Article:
Bulawayo In 1947
- 31/ 10/ 2007 <--Prev : Next-->
Entertainment in Bulawayo 1947 Style. From Conal
Frank and Vicky decided to go out on the first Saturday night. They had been told that
there was only one place to go, ?The Grand?. The Grand Hotel dominated the area of Main
Street between Ninth and Tenth Avenue. Built at the turn of the century, in Brick, which
betrayed an influence of merging Byzantine and Italian architecture. Two stories, with
rooms set in the roof, it was a fine example of Victorian architecture with decorative
gables, wooden balustrading and pillars. The Corner facing Main and Ninth avenue was
dominated by a cupola. The middle section, of the hotel , in Main Street, had been
replaced by a more modern four storey section, built is a style that was sympathetic to the
older part. The hotel had a sumptuous dining room and two function rooms, the large
MacMurray Hall and the Connaught Rooms, (named in honour of the Duke of Connaught,
the one time Governor General of South Africa, who was married to a daughter of Queen
Victoria). It also had three bars, the Corn!
er bar and two others, which were called, in the 1960?s The Steering Wheel and the Sable
There were four cinemas within easy walking distance from the hotel. Between Main and
Abercorn, in Ninth Avenue there was the elderly Empire Theatre, which was often referred
to, by local people as the ?Bug House?. Further up Ninth, towards Fort Street there was the ?
Prince?s?. This was a very large venue, the ground floor was not raked and was flat with a
sprung wooden floor. The Grand often used it for large balls and the like. Heading south
on Main Street on the corner of Eleventh was a modern Cinema, ?The 20th Century and a
block to the east on the Corner of Abercorn and Eleventh was the Palace a sumptuous
theatre which was part of the Palace Hotel.
In the following years the focus of entertainment changed, though it is probably true to
say that Frank and Vicky did not notice. With a young growing family their chances on
going out were very limited. In the early 1950?s The Empire was gutted by fire. On the site,
Bulawayo?s largest building ?The African Life? rose. The name however survived for many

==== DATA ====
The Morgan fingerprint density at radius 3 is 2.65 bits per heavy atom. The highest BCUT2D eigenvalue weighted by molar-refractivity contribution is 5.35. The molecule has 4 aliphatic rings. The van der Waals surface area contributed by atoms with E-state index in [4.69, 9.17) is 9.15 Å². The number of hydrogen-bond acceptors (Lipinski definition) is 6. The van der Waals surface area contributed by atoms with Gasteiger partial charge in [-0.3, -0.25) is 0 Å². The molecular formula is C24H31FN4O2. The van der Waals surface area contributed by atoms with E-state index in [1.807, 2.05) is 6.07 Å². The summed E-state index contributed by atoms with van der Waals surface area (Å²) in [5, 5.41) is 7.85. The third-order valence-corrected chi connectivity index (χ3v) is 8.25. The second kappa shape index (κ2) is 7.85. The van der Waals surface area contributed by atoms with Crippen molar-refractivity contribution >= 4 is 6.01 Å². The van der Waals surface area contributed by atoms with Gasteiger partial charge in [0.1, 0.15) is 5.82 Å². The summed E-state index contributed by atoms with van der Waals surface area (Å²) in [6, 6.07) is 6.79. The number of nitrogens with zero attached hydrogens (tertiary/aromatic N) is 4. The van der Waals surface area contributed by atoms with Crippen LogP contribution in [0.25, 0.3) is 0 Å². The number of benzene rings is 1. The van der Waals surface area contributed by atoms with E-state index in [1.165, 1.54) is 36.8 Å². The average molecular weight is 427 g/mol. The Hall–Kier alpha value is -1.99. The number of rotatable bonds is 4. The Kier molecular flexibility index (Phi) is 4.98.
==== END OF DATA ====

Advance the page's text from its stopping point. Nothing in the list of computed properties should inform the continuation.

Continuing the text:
years in a bar in the new basement, The Empire Bar. The 20th Century died in the 1950?s,
unlamented and the building became an automotive works of sorts before becoming the
home for a while of Tattersalls. The old foyer with its glass windowed booking office, the
prices painted on the glass, survived into the 70?s. The Prince?s survived until 1962 and in
dying was probably the first victim of television. It then became a bed showroom until the
70?s when it became a bowling alley and then a nightclub.
The Grand soldiered on, though with the Rhodes Centenary Exhibition and the opening of
the Victoria Hotel in Wilson Street, it was no longer the largest hotel. However its function
rooms continued to host balls and weekly bingo. The Warnborough night club, opened in
1953, with its late licence probably served to take part of it?s business. The end came in
1970 when it was sold to be redeveloped as the ?Bulawayo Centre?. It what can only be seen
as architectural vandalism, not the first, the demolishing of Scotts Buildings on the corner
of Main and Eighth avenue in 1963 was probably worse, the old section was demolished to
be replaced by a row of shops which attracted the derision of locals, calling it ?Bombay
House?. (Ironically the name stuck and for years the business on the corner was called ?
Bombay Bazaar?) The new building lasted barely 20years. However a piece of the Grand did
survive, the cupola was transported to a garden in Heyman Road in the suburbs, where it
became a summer house.